More than 20,000 excess deaths were recorded in Spain, France Germany and the UK during this summer’s heatwaves according to a new report.
Excess deaths are the number of deaths beyond what would have been expected under ‘normal’ conditions based on historical data…and from all causes.
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2022 was reporedly Europe’s hottest summer in recorded history and the temperatures would have been virtually impossible without climate crisis according to scientists.
While it is being suggested that climate change, global warming or whatever you care to call it, is responsible for the summer’s excess death rates, the roll out of an experimental ‘vaccine’ is not even mentioned as a possible cause.
The Mail Online reports: In England and Wales alone, 3,271 excess deaths were recorded between June 1 and September 7, according to the Office for National Statistics.
While these weren’t specifically heat-related deaths, this was 6.2 per cent higher than the five-year average, and more tended to be recorded on the hotter days.
Dr Eunice Lo, a climate researcher at the University of Bristol, said that about 2,000 extra deaths in England are related to heatwaves each year on average.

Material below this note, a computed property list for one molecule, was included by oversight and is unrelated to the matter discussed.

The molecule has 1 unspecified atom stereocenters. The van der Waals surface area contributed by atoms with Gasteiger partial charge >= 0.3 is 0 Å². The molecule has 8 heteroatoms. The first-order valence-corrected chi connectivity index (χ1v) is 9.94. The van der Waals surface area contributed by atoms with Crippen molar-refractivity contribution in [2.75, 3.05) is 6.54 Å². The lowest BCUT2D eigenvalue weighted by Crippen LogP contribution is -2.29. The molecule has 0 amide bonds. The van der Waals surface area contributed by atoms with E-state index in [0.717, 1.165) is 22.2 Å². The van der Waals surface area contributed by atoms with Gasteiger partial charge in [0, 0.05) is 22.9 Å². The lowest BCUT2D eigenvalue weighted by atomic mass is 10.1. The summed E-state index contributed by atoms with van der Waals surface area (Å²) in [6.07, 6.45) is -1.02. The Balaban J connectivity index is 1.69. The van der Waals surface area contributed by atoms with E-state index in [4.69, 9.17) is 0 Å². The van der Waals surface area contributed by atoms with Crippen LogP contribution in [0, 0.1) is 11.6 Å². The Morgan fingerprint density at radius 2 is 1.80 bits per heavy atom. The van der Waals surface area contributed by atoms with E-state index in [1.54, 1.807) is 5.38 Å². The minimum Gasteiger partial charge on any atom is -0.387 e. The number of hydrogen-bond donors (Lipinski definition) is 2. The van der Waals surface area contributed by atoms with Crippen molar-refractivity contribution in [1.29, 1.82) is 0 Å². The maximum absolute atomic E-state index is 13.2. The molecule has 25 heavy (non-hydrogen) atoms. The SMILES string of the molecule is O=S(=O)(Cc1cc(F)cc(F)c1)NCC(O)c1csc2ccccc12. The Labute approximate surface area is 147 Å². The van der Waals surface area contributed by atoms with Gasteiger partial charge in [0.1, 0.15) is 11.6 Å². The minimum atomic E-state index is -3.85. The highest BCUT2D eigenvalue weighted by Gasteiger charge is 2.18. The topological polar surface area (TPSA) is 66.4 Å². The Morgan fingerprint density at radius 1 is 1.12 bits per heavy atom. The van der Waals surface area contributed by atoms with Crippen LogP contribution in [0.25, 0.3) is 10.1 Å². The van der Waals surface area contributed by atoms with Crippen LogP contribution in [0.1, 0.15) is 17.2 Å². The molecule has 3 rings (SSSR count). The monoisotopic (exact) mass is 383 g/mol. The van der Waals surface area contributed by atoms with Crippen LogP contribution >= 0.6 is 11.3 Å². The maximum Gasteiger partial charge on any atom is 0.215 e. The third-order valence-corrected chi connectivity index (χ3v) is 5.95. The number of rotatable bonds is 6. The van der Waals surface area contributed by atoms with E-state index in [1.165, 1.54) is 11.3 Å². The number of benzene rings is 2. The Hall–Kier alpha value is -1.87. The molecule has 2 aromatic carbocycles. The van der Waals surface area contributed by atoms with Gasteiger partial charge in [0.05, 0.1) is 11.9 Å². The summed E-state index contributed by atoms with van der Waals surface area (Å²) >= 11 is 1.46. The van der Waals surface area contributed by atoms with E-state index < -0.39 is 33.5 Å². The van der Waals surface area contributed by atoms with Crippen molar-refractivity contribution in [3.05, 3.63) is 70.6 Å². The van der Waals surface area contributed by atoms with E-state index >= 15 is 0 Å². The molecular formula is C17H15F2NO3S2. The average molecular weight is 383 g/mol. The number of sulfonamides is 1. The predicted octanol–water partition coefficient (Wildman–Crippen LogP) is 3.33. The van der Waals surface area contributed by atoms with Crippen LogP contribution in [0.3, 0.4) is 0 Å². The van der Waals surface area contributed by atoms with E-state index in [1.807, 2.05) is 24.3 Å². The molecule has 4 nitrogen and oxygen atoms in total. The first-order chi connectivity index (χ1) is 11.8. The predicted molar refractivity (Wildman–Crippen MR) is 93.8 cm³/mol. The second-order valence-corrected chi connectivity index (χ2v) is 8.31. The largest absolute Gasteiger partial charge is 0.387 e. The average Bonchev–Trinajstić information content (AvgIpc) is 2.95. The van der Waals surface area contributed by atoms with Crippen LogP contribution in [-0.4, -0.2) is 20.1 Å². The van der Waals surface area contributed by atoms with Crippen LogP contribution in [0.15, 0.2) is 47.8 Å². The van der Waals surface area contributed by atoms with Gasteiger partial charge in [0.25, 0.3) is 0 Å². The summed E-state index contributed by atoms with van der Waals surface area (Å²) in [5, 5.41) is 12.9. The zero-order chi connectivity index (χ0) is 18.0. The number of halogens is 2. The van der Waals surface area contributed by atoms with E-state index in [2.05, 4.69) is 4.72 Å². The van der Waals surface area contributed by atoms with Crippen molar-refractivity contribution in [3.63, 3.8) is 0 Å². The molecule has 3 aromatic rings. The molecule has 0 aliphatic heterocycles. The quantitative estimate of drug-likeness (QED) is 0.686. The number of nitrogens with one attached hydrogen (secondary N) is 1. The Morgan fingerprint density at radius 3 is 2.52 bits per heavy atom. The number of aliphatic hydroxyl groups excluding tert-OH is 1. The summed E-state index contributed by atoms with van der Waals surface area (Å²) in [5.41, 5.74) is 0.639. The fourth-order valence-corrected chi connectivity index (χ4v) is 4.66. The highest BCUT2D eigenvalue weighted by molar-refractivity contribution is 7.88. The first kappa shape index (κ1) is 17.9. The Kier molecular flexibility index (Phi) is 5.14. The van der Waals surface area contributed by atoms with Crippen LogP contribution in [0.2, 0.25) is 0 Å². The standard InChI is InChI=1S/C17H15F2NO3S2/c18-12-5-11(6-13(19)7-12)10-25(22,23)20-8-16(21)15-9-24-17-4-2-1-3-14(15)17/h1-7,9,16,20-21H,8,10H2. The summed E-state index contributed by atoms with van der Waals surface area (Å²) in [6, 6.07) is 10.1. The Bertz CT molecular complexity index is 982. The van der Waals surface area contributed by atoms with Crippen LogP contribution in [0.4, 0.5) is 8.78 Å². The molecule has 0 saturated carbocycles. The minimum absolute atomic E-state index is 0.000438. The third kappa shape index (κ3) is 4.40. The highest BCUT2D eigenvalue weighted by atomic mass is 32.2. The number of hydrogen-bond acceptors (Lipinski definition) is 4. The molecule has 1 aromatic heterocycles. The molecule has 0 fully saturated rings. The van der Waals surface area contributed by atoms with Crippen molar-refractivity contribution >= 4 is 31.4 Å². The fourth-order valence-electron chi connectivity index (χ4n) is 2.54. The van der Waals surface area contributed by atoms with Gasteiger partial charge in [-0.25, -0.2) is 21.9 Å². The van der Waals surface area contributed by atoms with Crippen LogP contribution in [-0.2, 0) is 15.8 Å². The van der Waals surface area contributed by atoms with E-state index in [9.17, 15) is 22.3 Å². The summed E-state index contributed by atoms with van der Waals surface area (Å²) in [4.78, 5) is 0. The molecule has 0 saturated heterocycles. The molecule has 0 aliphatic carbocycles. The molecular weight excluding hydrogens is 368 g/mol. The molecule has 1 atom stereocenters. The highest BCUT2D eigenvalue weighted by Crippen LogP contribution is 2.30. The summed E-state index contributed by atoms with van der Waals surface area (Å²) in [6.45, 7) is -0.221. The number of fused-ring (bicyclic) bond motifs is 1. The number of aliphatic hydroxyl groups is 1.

She said: ‘Heatwaves are becoming more frequent and intense as the globe warms up, so we can expect more and hotter heatwaves in future.
‘Scientists have linked many past heatwaves to human-induced climate change.
‘This means that observed heatwaves have been made more likely to occur or more intense because of human emissions of greenhouse gases.
‘Extreme heat can be dangerous to human health.’
On Monday, the French government health agency, Santé Publique France, revealed that 10,420 excess deaths were reported in the country in summer 2022.
One in every four of these deaths were recorded during one the of the three intense heatwaves, that went on for a total of 44 days over June, July and August.
These deaths were not necessarily heat-related, however numbers were 20 per cent higher in regions with red heatwave alerts.
Dr Friederike Otto, a climate scientist at Imperial College London, said: ‘Heatwaves are one of the biggest threats posed by climate change.
‘High temperatures are responsible for thousands of deaths across the world every year, many of which go under-reported.
‘Despite this overwhelming evidence, there is still little public awareness of the dangers that extreme temperatures present to human health.’
Last month, a study found that the droughts felt in the Northern Hemisphere this summer were made up to 20 times more likely by climate change.
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